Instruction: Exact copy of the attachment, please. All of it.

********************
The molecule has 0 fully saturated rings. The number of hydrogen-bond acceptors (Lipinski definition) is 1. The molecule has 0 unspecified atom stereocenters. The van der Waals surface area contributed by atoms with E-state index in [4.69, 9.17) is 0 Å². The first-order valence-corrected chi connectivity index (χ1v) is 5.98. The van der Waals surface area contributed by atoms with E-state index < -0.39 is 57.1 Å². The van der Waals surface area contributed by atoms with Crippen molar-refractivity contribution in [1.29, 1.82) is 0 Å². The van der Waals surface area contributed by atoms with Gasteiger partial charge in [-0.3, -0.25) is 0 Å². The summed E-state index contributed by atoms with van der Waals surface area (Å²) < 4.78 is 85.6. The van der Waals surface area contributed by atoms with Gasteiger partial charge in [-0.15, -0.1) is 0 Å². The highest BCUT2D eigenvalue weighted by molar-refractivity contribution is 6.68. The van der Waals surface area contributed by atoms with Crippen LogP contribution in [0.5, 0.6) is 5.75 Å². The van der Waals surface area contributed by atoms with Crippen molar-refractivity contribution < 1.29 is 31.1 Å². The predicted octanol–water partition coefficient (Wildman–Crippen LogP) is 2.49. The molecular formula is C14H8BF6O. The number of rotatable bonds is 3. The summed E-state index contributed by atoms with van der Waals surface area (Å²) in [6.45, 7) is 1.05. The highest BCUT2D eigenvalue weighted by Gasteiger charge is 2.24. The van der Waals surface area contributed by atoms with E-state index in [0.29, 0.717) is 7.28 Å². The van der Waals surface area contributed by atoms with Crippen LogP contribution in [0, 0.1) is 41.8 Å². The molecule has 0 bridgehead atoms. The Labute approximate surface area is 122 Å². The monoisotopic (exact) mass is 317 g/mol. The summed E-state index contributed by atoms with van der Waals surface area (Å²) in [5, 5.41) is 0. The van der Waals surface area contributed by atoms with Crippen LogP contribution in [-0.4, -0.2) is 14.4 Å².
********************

The molecule has 0 fully saturated rings. The number of hydrogen-bond acceptors (Lipinski definition) is 1. The molecule has 0 unspecified atom stereocenters. The van der Waals surface area contributed by atoms with E-state index in [4.69, 9.17) is 0 Å². The first-order valence-corrected chi connectivity index (χ1v) is 5.98. The van der Waals surface area contributed by atoms with E-state index < -0.39 is 57.1 Å². The van der Waals surface area contributed by atoms with Crippen molar-refractivity contribution in [1.29, 1.82) is 0 Å². The van der Waals surface area contributed by atoms with Gasteiger partial charge in [-0.3, -0.25) is 0 Å². The summed E-state index contributed by atoms with van der Waals surface area (Å²) < 4.78 is 85.6. The van der Waals surface area contributed by atoms with Gasteiger partial charge in [-0.15, -0.1) is 0 Å². The highest BCUT2D eigenvalue weighted by molar-refractivity contribution is 6.68. The van der Waals surface area contributed by atoms with Crippen LogP contribution in [0.5, 0.6) is 5.75 Å². The van der Waals surface area contributed by atoms with Crippen molar-refractivity contribution < 1.29 is 31.1 Å². The predicted octanol–water partition coefficient (Wildman–Crippen LogP) is 2.49. The molecular formula is C14H8BF6O. The number of rotatable bonds is 3. The summed E-state index contributed by atoms with van der Waals surface area (Å²) in [6.45, 7) is 1.05. The highest BCUT2D eigenvalue weighted by Gasteiger charge is 2.24. The van der Waals surface area contributed by atoms with E-state index in [0.29, 0.717) is 7.28 Å². The van der Waals surface area contributed by atoms with Crippen LogP contribution in [0, 0.1) is 41.8 Å². The molecule has 0 bridgehead atoms. The Labute approximate surface area is 122 Å². The monoisotopic (exact) mass is 317 g/mol. The summed E-state index contributed by atoms with van der Waals surface area (Å²) in [5, 5.41) is 0. The van der Waals surface area contributed by atoms with Crippen LogP contribution in [-0.4, -0.2) is 14.4 Å².